Massachusetts enjoys a reputation for progressivism, but in reality, Beacon Hill is more moderate, even more conservative, than realized. State government is friendly to many business sectors and has been fiscally restrained over the last decade when it comes to added taxation. Now, some activists and lawmakers think it's time that Massachusetts takes a decidedly left turn.

"We want the the State House in general to understand that there is a progressive population out there that is really strongly in favor of all these progressive issues," Watertown Selectwoman Caroline Bays said Wednesday while at the State House for the annual lobby day organized by liberal advocates Progressive Massachusetts. Over a hundred dedicated lefties met with lawmakers to try to push moderate Democrats to dive in on social and economic issues Beacon Hill is reluctant to take up.

But those issues, be it more funding for district schools, enhanced health care for the poor, or expanded service and repairs for the MBTA, need to be paid for in order to balance the state's budget.

For progressives like Bays, that answer is easy. Tax more, preferably the well-off.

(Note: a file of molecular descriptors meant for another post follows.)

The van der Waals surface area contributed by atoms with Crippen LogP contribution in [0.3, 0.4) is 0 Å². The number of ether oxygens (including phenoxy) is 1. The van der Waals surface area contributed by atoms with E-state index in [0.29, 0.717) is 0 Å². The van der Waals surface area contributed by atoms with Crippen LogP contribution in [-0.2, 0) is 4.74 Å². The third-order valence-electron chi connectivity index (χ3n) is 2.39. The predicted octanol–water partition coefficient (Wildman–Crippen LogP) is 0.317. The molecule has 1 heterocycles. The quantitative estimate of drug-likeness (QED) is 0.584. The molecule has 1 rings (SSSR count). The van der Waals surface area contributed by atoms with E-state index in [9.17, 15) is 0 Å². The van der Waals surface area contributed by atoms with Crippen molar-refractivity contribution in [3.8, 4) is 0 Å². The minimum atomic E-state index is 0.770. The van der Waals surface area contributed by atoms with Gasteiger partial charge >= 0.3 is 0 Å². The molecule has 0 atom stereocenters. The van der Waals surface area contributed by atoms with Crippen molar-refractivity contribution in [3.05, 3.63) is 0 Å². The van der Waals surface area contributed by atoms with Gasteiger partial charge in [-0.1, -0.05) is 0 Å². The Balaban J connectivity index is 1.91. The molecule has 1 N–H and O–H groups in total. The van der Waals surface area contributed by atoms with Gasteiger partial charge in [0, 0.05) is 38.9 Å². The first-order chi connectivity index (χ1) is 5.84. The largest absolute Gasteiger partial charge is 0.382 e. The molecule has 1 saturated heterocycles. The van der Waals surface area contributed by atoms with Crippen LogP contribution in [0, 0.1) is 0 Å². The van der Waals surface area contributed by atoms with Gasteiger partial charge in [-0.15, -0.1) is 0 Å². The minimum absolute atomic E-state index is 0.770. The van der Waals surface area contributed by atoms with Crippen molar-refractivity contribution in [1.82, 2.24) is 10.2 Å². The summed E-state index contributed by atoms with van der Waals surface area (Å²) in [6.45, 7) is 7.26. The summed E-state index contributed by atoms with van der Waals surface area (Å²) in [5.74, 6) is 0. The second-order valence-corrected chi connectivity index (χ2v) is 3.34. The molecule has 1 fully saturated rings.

"Today when I was lobbying my state my state rep, I said you're taxing me too little," Bays said.

A number of those state representatives, especially the new ones elected last year like Northampton's Lindsay Sabadosa, are game for raising taxes.

"If we want to do anything like fund our schools, invest in transportation, we're really going to need the revenue. So I really hope that that is the focus. Like I've been hearing from leadership," Sabadosa said.

Leadership in the House means Speaker Robert DeLeo. For over a decade, DeLeo has protected taxpayers from most tax increases. For activists like Richard Marcus, that's made DeLeo an impediment to the kinds of laws he'd like to see the Democratic super-majority enact.

"My perception is bills make it to the floor when he's ready to deal with them and when they're not - when he's not, they're never seen again," Marcus said.

Last month, however, DeLeo opened the door to tax increase discussion. The Winthrop Democrat also quickly pushed through bills banning gay conversion therapy, increasing family welfare access, and upping women's health care funding. On top of that, DeLeo has been telling progressive members like Jamaica Plain's Nika Elugardo that he'll put more progressive items on the agenda.

"It seems that the House leadership agrees with that. I know that Speaker DeLeo has put certain issues at the forefront, including education and immigration that last year didn't make it across the finish line," Elugardo said.

Among the Progressive Massachusetts crowd, there's a sense of apprehension mixed with hope that this session could lead to more progressive lawmaking for the 80 percent Democratic Legislature, even with Republican Gov. Charlie Baker still holding his veto pen.